Edward Hughes was a nephew of the Pre-Raphaelite painter Arthur Hughes, under whom he studied. He then entered the Royal Academy Schools and worked with Holman Hunt, helping the elderly painter, whose eyesight was failing, to complete some of his later works. The best known example is the large version of The Light of the World (St Paul's Cathedral, London). Hughes was also in contact with Edward Burne-Jones and knew the poet and novelist George Macdonald, many of whose books for children were illustrated by his uncle Arthur. For a time he was engaged to one of Macdonald's daughters, but she died before their marriage.
Hughes worked mainly in watercolour, painting symbolist subjects and obscure literary themes, often Italian in origin; one of the finest of these, Bertuccio's Bride, an illustration to Le piacevolle notte by Gian Francesco Straparola, was sold in these Rooms on 29 October 1991, lot 15, and is now in the Lloyd Webber Collection. He is also well known for his slightly idealised portraits of women, executed in red chalk.
Hughes exhibited regularly with the Royal Watercolour Society, becoming an Associate in 1891, a full member in 1895 and Vice-President (for two years) in 1901. He also showed at the Royal Academy from 1870 to 1911, and was represented at the first Venice Biennale in 1895. For some years he was a popular teacher at London County Council evening classes. He is recorded living at several London addresses until 1913 when he moved to St Albans, where he died the following year.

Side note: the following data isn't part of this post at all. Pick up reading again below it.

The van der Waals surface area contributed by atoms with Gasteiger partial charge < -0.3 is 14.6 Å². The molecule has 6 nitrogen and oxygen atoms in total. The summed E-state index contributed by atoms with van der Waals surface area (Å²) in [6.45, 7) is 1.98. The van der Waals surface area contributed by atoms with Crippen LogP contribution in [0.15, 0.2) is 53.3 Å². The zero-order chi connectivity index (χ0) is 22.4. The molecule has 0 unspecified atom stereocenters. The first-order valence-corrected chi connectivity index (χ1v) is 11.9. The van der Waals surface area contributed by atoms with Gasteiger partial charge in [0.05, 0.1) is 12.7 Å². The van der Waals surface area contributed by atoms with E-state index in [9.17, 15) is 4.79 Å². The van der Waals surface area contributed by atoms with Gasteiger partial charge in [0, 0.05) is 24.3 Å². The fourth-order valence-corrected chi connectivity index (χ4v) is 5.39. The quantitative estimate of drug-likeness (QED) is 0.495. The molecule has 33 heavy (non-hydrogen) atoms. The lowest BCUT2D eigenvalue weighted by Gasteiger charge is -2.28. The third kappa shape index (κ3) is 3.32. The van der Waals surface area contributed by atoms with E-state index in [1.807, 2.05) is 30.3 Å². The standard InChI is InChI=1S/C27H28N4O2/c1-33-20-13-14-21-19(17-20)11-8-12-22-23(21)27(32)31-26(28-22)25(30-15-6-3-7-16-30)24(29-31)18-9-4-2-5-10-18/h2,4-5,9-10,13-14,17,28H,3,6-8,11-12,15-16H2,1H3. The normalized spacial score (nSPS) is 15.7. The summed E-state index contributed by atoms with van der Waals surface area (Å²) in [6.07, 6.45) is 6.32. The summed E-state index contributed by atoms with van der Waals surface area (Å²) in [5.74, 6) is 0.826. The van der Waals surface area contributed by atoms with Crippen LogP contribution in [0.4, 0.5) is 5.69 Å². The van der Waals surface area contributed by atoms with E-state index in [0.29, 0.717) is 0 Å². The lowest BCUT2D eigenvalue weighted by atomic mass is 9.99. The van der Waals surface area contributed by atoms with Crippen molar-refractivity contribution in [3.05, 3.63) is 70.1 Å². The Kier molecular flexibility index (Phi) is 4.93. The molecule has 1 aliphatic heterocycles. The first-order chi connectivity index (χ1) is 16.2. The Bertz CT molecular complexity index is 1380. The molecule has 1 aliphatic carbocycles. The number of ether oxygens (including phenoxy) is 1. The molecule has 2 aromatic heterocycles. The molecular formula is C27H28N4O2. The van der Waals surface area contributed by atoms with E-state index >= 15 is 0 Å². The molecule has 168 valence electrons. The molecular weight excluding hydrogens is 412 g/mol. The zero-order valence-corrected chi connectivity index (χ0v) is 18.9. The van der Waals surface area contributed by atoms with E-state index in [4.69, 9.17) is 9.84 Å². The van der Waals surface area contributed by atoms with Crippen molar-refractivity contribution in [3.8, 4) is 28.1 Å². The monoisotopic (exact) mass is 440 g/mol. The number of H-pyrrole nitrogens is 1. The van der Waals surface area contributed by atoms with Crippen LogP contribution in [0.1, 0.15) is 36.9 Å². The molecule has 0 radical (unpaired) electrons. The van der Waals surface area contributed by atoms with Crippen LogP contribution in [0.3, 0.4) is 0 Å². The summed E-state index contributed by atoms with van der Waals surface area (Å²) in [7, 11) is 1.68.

This attractive pair of heads are typical of Hughes, falling somewhere between his idealised portraits of female sitters and his more symbolist compositions. They are essentially in the same vein as Night with her Train of Stars (fig. 1), a picture of 1912 which has become his most famous work since it was included in the Last Romantics exhibition at the Barbican in 1989 and reproduced on the cover of the catalogue. Hughes's taste for such cosmic symbolism may owe something to G.F. Watts. Another preceedent would be Burne-Jones allegorical figures of Day and Night, executed for the Liverpool shipping magnate Frederick Leyland in the early 1870s (Winthrop Collection; Fogg Museum of Art, Harvard).